Digitally Preserving the Past – 3D Scanning at Saint Brendan’s Church, Birr.
In August students from Ithaca College led by Professor Michael “Bodhi” Rogers, in partnership with the Irish Archaeology Field School/ Irish Heritage School (IHS), conducted 3D laser scans of the site of Saint Brendan’s monastery in Birr. This site continues to occupy an important place in the mindset of the local community as it has been integral to the history of the town, and the location of several key historical events. The surviving church, as it stands today, was probably built in the 13th/14th centuries (with significant modifications in the following centuries). The standing structure is thought to be built on the monastic site founded by St. Brendan in the sixth century.
This monastery has a rich and varied history, and may have been the site of a Synod in 697 AD/CE when the Cáin Adomnáin, human rights legislation protecting women, children and clergymen, was enacted. An illuminated manuscript known as the Gospels of Mac Regol or book of Birr is also thought to have been written at the site at the height of the monastery’s power in the eight to ninth centuries (a facsimile copy of the book is still available to view in Birr Library for all visiting students!).
The Ithaca College team used lasers to scan the medieval church, the surrounding graveyard, and the 17th century bell-tower to create a cutting-edge digital version of the standing architecture. It was in the 17th century that the church changed denominations from Catholic to Protestant – remaining the Church of Ireland place of worship until the current church was built on Oxmantown Mall in the early 19th century.
Despite the importance of the site very little archaeological work has been conducted there to date. Excavations undertaken in 2008 at Number 28, Main Street, Birr revealed a medieval ditch and two burials, which were interpreted as deriving from the earlier extended burial ground of Saint Brendan’s; the ditch was thought to be a possible boundary of this graveyard. An extensive graveyard survey was also conducted by Stephen Callaghan in the last few years (published with Caimin O’ Brien as a book named ‘Heart and Soul’). In June of this year the IHS also partnered with Ashely Green, a geophysicist from Bournemouth University, to conduct ground scans of the graveyard (blog to follow next week).
As part of this survey location readings were taken every 5 mm of the standing architecture and the surrounding context. The Ithaca team used two Leica 3D laser scanners, which take readings 360 degrees in the horizontal and 270 degrees in the vertical out to 200+ meters; they can record everything but the space below the tripods they sit upon. The resulting data are called a point cloud, and might be best thought of as a 3D photograph. These detailed laser scans provide a digital record that can be used for research, monitoring, or reconstruction in the case of human or natural disasters. The partial collapse of the Bell Tower at Saint Brendans is a real example of why this type of digital preservation is important. The Ithaca team is also hoping to convert the research-grade data to something one can view on their web browser and take a virtual tour. The laser scans also provide the base data to create digital reconstructions of the site so everyone can see the site as it formerly looked.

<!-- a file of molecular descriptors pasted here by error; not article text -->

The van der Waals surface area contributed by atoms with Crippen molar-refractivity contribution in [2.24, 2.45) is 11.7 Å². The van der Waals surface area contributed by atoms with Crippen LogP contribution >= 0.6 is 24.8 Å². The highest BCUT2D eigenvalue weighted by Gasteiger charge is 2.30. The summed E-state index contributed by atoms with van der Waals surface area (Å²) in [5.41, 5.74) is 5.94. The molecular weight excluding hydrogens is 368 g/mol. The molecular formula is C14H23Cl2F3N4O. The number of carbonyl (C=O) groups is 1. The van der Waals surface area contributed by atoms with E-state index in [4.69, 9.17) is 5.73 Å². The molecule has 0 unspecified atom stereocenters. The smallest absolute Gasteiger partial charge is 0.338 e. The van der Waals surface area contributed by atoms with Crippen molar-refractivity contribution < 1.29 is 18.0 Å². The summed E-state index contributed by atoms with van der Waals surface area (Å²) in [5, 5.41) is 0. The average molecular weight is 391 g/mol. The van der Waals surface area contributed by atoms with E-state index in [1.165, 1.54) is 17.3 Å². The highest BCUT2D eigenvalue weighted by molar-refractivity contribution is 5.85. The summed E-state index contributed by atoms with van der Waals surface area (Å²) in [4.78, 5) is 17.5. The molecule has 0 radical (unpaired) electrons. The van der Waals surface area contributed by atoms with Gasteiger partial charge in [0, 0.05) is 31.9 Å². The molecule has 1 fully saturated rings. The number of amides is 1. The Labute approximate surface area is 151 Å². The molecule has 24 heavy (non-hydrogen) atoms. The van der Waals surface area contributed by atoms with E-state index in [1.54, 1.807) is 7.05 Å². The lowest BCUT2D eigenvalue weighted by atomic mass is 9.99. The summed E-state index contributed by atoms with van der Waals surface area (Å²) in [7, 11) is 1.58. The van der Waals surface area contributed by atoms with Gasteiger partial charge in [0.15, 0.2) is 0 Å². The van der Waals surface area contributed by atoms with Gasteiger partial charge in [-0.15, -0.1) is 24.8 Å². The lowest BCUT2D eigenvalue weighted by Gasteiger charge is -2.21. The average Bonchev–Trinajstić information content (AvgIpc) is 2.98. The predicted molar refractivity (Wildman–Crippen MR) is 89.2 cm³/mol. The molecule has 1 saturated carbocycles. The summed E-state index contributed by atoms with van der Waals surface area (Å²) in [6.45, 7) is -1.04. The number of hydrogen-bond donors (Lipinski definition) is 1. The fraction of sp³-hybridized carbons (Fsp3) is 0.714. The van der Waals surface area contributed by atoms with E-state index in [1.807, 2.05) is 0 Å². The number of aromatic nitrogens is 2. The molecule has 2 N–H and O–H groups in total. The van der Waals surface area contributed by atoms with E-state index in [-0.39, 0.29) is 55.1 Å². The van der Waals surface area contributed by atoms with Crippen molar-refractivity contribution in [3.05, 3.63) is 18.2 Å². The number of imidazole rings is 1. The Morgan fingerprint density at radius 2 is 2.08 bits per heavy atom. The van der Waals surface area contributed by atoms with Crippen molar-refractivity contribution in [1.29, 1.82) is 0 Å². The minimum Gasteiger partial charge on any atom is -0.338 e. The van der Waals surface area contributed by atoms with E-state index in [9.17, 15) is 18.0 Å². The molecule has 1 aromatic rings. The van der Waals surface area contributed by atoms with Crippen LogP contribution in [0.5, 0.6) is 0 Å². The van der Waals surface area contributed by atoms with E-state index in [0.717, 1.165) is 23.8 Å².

Ithaca College, through IHS/IAFS, were able to work in the town due to the tremendous support shown by Birr 20/20 group (special mention should go to Frances Kawala) and Amanda Pedlow, the Heritage Officer of Offaly County Council. Professor Rogers and his wife first visited Birr on holidays a decade ago and the town left an immediate impression on them. When Dr. Shine suggested Birr as a location to digitally preserve monastic sites such as St. Brendan’s and Seir Kieran the decision to come to Birr was an easy one. Professor Rogers is excited by the possibility to return to the midlands for the next few summers as ‘there are so many important and interesting sites in and around Birr. The early monastic sites would be fantastic to digitally preserve along with all of the Georgian architecture, and Birr Castle would be amazing to scan due to all of the architectural details.’
Note: As part of this stay in the midlands Prof. Rodgers and his team also completed scans of the monastic site of Seir Kieran. This work will form a future blog – so watch this space